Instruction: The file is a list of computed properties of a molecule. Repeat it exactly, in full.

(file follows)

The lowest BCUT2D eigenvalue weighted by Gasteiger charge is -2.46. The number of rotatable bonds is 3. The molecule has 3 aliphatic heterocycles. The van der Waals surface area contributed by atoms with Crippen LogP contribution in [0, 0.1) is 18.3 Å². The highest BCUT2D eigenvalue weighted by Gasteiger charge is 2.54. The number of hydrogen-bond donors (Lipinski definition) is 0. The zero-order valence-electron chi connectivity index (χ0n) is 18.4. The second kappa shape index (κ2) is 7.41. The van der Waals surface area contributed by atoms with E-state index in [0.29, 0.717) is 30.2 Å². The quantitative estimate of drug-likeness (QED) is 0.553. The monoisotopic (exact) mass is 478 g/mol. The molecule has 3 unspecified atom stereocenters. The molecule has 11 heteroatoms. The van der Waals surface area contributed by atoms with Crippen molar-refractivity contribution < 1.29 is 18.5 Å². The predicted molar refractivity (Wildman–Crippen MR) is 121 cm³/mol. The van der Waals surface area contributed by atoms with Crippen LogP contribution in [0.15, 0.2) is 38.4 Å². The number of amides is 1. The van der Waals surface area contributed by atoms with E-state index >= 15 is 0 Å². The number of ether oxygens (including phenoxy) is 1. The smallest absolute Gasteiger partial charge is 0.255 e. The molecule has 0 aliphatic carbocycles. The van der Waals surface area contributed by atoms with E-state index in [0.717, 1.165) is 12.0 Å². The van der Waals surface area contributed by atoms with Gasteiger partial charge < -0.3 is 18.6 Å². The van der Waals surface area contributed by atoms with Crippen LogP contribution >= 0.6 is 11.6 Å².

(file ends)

The lowest BCUT2D eigenvalue weighted by Gasteiger charge is -2.46. The number of rotatable bonds is 3. The molecule has 3 aliphatic heterocycles. The van der Waals surface area contributed by atoms with Crippen LogP contribution in [0, 0.1) is 18.3 Å². The highest BCUT2D eigenvalue weighted by Gasteiger charge is 2.54. The number of hydrogen-bond donors (Lipinski definition) is 0. The zero-order valence-electron chi connectivity index (χ0n) is 18.4. The second kappa shape index (κ2) is 7.41. The van der Waals surface area contributed by atoms with E-state index in [0.29, 0.717) is 30.2 Å². The quantitative estimate of drug-likeness (QED) is 0.553. The monoisotopic (exact) mass is 478 g/mol. The molecule has 3 unspecified atom stereocenters. The molecule has 11 heteroatoms. The van der Waals surface area contributed by atoms with Crippen molar-refractivity contribution < 1.29 is 18.5 Å². The predicted molar refractivity (Wildman–Crippen MR) is 121 cm³/mol. The van der Waals surface area contributed by atoms with Crippen LogP contribution in [0.15, 0.2) is 38.4 Å². The number of amides is 1. The van der Waals surface area contributed by atoms with E-state index >= 15 is 0 Å². The number of ether oxygens (including phenoxy) is 1. The smallest absolute Gasteiger partial charge is 0.255 e. The molecule has 0 aliphatic carbocycles. The van der Waals surface area contributed by atoms with E-state index in [0.717, 1.165) is 12.0 Å². The van der Waals surface area contributed by atoms with Gasteiger partial charge < -0.3 is 18.6 Å². The van der Waals surface area contributed by atoms with Crippen LogP contribution >= 0.6 is 11.6 Å².